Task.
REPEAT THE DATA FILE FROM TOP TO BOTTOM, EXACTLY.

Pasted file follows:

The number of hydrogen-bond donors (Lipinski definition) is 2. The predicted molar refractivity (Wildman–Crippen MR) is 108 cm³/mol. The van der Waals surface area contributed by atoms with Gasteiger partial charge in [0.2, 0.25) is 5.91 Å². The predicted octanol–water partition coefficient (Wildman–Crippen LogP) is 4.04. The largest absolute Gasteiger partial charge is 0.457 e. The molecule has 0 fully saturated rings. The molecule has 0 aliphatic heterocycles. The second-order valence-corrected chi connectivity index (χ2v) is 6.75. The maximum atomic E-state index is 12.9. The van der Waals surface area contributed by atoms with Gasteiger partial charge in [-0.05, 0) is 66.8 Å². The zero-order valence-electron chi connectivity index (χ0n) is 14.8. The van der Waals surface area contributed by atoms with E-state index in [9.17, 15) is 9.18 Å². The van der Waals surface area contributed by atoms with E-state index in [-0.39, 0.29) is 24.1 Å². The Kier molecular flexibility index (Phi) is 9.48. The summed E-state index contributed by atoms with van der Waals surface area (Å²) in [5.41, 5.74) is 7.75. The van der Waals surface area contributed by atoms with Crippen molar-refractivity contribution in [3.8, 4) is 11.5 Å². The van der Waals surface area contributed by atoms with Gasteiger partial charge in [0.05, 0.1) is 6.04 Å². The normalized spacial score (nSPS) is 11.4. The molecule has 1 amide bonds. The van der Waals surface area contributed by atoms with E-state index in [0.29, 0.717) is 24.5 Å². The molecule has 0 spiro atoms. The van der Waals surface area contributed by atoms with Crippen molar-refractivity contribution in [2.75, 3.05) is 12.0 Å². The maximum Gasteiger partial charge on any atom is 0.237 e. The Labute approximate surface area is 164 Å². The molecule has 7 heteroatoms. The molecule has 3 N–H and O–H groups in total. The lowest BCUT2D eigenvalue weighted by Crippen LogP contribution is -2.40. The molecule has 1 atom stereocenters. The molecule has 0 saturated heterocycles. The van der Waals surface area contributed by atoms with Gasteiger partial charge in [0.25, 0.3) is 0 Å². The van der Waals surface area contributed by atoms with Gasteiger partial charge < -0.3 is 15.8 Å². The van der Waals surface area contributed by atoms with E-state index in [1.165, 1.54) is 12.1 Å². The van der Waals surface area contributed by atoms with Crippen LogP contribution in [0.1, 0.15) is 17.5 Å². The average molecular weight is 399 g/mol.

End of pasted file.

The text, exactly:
The number of hydrogen-bond donors (Lipinski definition) is 2. The predicted molar refractivity (Wildman–Crippen MR) is 108 cm³/mol. The van der Waals surface area contributed by atoms with Gasteiger partial charge in [0.2, 0.25) is 5.91 Å². The predicted octanol–water partition coefficient (Wildman–Crippen LogP) is 4.04. The largest absolute Gasteiger partial charge is 0.457 e. The molecule has 0 fully saturated rings. The molecule has 0 aliphatic heterocycles. The second-order valence-corrected chi connectivity index (χ2v) is 6.75. The maximum atomic E-state index is 12.9. The van der Waals surface area contributed by atoms with Gasteiger partial charge in [-0.05, 0) is 66.8 Å². The zero-order valence-electron chi connectivity index (χ0n) is 14.8. The van der Waals surface area contributed by atoms with E-state index in [9.17, 15) is 9.18 Å². The van der Waals surface area contributed by atoms with E-state index in [-0.39, 0.29) is 24.1 Å². The Kier molecular flexibility index (Phi) is 9.48. The summed E-state index contributed by atoms with van der Waals surface area (Å²) in [5.41, 5.74) is 7.75. The van der Waals surface area contributed by atoms with Crippen molar-refractivity contribution in [3.8, 4) is 11.5 Å². The van der Waals surface area contributed by atoms with Gasteiger partial charge in [0.05, 0.1) is 6.04 Å². The normalized spacial score (nSPS) is 11.4. The molecule has 1 amide bonds. The van der Waals surface area contributed by atoms with E-state index in [0.29, 0.717) is 24.5 Å². The molecule has 0 spiro atoms. The van der Waals surface area contributed by atoms with Crippen molar-refractivity contribution in [2.75, 3.05) is 12.0 Å². The maximum Gasteiger partial charge on any atom is 0.237 e. The Labute approximate surface area is 164 Å². The molecule has 7 heteroatoms. The molecule has 3 N–H and O–H groups in total. The lowest BCUT2D eigenvalue weighted by Crippen LogP contribution is -2.40. The molecule has 1 atom stereocenters. The molecule has 0 saturated heterocycles. The van der Waals surface area contributed by atoms with Gasteiger partial charge in [0.25, 0.3) is 0 Å². The van der Waals surface area contributed by atoms with Gasteiger partial charge < -0.3 is 15.8 Å². The van der Waals surface area contributed by atoms with E-state index in [1.165, 1.54) is 12.1 Å². The van der Waals surface area contributed by atoms with Crippen LogP contribution in [0.1, 0.15) is 17.5 Å². The average molecular weight is 399 g/mol.